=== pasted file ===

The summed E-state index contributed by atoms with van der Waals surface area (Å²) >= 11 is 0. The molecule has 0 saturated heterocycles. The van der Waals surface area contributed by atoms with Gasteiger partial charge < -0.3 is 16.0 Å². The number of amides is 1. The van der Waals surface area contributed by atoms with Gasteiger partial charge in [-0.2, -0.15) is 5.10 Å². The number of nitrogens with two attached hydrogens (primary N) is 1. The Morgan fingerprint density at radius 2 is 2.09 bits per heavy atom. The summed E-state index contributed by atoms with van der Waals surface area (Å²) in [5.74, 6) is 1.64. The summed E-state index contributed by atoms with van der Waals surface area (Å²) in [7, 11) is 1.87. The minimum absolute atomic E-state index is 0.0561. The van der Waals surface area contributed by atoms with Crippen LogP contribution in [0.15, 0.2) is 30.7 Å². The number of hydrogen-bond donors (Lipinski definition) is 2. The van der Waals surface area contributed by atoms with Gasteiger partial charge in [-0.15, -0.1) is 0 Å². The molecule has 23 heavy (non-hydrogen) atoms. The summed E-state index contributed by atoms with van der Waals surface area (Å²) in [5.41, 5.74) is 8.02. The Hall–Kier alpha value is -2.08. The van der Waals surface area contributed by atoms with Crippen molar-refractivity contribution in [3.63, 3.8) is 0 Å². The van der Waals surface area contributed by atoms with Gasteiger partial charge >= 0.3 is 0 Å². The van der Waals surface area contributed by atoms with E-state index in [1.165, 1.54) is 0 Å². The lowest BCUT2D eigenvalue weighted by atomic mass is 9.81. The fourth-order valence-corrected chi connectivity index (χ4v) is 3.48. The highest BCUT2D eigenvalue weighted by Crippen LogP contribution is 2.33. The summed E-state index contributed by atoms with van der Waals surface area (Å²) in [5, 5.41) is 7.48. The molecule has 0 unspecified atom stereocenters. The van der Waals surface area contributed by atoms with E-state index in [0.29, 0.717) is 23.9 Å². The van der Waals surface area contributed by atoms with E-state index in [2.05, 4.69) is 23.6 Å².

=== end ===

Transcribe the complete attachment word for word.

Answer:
The summed E-state index contributed by atoms with van der Waals surface area (Å²) >= 11 is 0. The molecule has 0 saturated heterocycles. The van der Waals surface area contributed by atoms with Gasteiger partial charge < -0.3 is 16.0 Å². The number of amides is 1. The van der Waals surface area contributed by atoms with Gasteiger partial charge in [-0.2, -0.15) is 5.10 Å². The number of nitrogens with two attached hydrogens (primary N) is 1. The Morgan fingerprint density at radius 2 is 2.09 bits per heavy atom. The summed E-state index contributed by atoms with van der Waals surface area (Å²) in [5.74, 6) is 1.64. The summed E-state index contributed by atoms with van der Waals surface area (Å²) in [7, 11) is 1.87. The minimum absolute atomic E-state index is 0.0561. The van der Waals surface area contributed by atoms with Crippen LogP contribution in [0.15, 0.2) is 30.7 Å². The number of hydrogen-bond donors (Lipinski definition) is 2. The van der Waals surface area contributed by atoms with Gasteiger partial charge in [-0.15, -0.1) is 0 Å². The molecule has 23 heavy (non-hydrogen) atoms. The summed E-state index contributed by atoms with van der Waals surface area (Å²) in [5.41, 5.74) is 8.02. The Hall–Kier alpha value is -2.08. The van der Waals surface area contributed by atoms with Crippen molar-refractivity contribution in [3.63, 3.8) is 0 Å². The van der Waals surface area contributed by atoms with Gasteiger partial charge >= 0.3 is 0 Å². The van der Waals surface area contributed by atoms with E-state index in [1.165, 1.54) is 0 Å². The lowest BCUT2D eigenvalue weighted by atomic mass is 9.81. The fourth-order valence-corrected chi connectivity index (χ4v) is 3.48. The highest BCUT2D eigenvalue weighted by Crippen LogP contribution is 2.33. The summed E-state index contributed by atoms with van der Waals surface area (Å²) in [5, 5.41) is 7.48. The molecule has 0 unspecified atom stereocenters. The van der Waals surface area contributed by atoms with E-state index in [0.29, 0.717) is 23.9 Å². The van der Waals surface area contributed by atoms with E-state index in [2.05, 4.69) is 23.6 Å².